Winter 2013 Features series
Sunday, April 28, 2013 at 4:00pm
Sunday, April 28, 2013 at 7:00pm
Directed by Wayne Blair
Screenplay by Tony Briggs and Keith Thompson
Starring Chris O'Dowd, Deborah Mailman, and Jessica Mauboy
Rated NR ·
First-time filmmaker Wayne Blair brings us a wildly entertaining musical comedy in the tradition of Strictly Ballroom and The Adventures of Priscilla, Queen of the Desert. Based on the smash 2004 Australian play by Tony Briggs (who co-wrote the screenplay), The Sapphires was inspired by the true story of Briggs’ mother and aunt, who sang in an all-Aboriginal female soul quartet that entertained American troops during the Vietnam War.
Set in 1968, the story begins with sisters Gail (Deborah Mailman, Bran Nue Dae, Rabbit Proof Fence), Diana (Jessica Mauboy, Bran Nue Dae), and Cynthia (newcomer Miranda Tapsell) entering a local talent competition in an outback pub, where their moving rendition of a Merle Haggard classic outclasses the tone-deaf competition but fails to win over the racist judges. One man is impressed, however: boozy Irish emcee Dave Lovelace (Chris O’Dowd, Bridesmaids), a would-be music promoter with an ear for raw talent. He convinces the girls to swap their sleepy country standards for soul music, promising to turn them into stars. Recruiting their long-estranged cousin Kay (Shari Sebbens) as a fourth member, the girls soon sing their way from the far-flung Australian outback to Southeast Asia and a tour of war-torn Vietnam.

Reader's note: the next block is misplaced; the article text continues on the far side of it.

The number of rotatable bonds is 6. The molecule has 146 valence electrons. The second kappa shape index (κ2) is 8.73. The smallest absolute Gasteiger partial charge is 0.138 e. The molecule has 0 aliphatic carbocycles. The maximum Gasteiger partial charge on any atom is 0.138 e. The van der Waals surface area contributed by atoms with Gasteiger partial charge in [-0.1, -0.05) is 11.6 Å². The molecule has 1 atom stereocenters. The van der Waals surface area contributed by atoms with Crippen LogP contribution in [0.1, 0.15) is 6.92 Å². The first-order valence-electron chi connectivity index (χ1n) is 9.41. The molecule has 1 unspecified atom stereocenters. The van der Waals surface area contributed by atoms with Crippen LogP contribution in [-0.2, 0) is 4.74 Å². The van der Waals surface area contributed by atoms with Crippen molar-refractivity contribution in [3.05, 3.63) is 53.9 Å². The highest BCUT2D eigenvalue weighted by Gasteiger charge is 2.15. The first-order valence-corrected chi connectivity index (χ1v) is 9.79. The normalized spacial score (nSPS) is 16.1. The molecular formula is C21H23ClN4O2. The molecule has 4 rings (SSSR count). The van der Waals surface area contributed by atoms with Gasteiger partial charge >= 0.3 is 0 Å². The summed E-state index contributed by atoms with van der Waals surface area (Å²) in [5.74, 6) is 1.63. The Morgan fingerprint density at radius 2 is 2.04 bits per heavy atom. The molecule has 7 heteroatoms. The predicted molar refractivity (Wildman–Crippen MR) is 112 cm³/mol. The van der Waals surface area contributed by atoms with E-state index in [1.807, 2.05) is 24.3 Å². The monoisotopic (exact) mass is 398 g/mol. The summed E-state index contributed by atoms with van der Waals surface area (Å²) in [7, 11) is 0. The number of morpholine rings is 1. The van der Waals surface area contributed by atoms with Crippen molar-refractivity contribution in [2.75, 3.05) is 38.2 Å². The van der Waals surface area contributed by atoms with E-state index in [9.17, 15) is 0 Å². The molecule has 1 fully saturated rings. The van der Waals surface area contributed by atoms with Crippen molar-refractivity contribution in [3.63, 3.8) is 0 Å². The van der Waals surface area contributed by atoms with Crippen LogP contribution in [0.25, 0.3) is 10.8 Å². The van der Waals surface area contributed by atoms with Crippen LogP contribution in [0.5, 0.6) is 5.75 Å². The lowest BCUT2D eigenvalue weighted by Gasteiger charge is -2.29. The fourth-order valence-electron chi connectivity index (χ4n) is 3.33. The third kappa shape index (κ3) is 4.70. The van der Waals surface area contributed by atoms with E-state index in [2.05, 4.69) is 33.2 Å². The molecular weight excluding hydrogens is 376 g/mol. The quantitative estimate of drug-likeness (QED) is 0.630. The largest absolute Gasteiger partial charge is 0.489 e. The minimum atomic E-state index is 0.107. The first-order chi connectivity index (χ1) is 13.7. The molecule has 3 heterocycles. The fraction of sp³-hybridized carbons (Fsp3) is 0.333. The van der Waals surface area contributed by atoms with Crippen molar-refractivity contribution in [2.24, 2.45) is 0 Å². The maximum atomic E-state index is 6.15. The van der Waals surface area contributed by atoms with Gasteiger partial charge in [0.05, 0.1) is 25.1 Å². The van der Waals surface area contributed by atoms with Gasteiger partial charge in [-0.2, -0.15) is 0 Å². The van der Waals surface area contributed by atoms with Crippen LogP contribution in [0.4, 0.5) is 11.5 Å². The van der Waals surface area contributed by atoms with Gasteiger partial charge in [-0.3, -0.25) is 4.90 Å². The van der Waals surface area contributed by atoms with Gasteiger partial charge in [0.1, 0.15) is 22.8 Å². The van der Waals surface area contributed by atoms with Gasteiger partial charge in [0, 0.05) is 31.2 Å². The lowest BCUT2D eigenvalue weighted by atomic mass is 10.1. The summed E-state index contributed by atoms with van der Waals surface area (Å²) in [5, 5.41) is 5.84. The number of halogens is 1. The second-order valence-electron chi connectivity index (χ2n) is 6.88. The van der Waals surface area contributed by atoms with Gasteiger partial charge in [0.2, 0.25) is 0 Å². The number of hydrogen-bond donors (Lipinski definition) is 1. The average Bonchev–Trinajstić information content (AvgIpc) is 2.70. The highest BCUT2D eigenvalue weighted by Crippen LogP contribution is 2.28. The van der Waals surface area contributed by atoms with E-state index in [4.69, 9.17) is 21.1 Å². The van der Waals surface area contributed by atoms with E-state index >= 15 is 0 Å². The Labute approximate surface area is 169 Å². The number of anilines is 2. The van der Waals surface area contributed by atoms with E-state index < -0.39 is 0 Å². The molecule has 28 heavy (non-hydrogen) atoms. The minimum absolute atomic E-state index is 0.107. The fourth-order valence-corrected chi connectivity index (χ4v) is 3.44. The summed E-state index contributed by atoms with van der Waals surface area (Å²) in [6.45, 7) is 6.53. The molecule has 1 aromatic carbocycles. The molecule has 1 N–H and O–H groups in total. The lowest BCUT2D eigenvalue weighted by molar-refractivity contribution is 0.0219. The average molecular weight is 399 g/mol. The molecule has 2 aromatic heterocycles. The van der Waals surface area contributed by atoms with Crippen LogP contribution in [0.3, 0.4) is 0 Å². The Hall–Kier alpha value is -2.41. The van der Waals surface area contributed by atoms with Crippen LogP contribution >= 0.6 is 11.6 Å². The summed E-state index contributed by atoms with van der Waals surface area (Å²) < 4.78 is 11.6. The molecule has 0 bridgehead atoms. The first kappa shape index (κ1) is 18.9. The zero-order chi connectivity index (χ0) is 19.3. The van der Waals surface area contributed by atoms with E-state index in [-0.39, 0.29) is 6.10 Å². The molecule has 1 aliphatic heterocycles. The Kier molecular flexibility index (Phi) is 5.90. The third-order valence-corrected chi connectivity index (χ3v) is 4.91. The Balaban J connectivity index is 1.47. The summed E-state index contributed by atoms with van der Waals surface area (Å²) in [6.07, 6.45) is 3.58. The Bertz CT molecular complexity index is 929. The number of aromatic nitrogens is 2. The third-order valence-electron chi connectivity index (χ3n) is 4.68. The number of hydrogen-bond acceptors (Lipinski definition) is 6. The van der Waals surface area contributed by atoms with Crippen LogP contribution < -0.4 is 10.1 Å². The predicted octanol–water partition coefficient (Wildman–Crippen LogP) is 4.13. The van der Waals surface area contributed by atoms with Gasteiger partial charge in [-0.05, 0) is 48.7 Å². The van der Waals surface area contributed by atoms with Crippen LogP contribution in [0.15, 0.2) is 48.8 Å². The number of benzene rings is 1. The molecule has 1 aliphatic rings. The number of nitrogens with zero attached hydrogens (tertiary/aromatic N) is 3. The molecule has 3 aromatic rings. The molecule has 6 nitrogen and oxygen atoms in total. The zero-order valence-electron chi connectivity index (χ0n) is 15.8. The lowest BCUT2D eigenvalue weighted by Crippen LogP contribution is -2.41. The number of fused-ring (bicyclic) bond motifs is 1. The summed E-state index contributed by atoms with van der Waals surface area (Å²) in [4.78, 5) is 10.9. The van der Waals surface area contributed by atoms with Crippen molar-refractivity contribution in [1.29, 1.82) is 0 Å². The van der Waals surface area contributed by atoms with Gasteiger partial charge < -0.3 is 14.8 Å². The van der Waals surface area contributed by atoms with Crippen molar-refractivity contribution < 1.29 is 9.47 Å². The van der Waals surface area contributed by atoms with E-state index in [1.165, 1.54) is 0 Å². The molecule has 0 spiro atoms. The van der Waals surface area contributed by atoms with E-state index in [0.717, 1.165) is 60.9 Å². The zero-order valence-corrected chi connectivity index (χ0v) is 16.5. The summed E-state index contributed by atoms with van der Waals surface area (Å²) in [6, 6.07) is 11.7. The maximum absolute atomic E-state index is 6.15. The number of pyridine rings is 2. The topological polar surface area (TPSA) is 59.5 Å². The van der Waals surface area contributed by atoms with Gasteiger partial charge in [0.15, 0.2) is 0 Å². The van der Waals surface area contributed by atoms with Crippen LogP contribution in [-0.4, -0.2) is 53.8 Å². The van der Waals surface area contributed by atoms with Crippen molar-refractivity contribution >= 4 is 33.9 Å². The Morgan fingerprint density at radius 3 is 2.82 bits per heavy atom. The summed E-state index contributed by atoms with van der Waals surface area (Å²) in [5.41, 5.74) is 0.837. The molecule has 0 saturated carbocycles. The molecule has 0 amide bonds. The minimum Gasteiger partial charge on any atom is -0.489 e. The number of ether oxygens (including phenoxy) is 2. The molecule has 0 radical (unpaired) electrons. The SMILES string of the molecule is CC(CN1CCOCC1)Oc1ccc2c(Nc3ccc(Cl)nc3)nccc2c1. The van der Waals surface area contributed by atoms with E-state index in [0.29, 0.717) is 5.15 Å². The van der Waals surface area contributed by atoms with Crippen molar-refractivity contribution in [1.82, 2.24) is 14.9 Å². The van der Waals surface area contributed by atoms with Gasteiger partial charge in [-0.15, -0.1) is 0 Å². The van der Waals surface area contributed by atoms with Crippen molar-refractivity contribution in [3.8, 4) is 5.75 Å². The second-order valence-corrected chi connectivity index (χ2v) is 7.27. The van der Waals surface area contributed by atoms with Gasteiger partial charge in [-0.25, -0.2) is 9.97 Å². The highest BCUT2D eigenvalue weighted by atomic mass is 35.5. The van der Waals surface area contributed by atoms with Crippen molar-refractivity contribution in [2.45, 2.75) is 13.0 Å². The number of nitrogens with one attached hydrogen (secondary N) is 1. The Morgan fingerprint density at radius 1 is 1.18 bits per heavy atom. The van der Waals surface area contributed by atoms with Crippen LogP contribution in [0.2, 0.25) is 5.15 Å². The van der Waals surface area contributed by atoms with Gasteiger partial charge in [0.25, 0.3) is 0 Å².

Filled with show-stopping renditions of classic Motown hits that showcase the phenomenal voice of Mauboy (an Australian Idol alumnus), The Sapphires deftly mixes sparkling humour with serious drama, a delicate balance maintained not least by O’Dowd’s charisma and lackadaisical charm. Featuring stunning period recreations and gorgeous cinematography by Warwick Thornton, The Sapphires is a rousing film that hits all the right notes.
“A good hearted crowd pleaser that offers undemanding entertainment. The strength of the film lies in the winning performances – especially that of Chris O’Dowd, who brings a lost puppy appeal.” (Louise Keller, Andrew L. Urban, Urban Cinefile)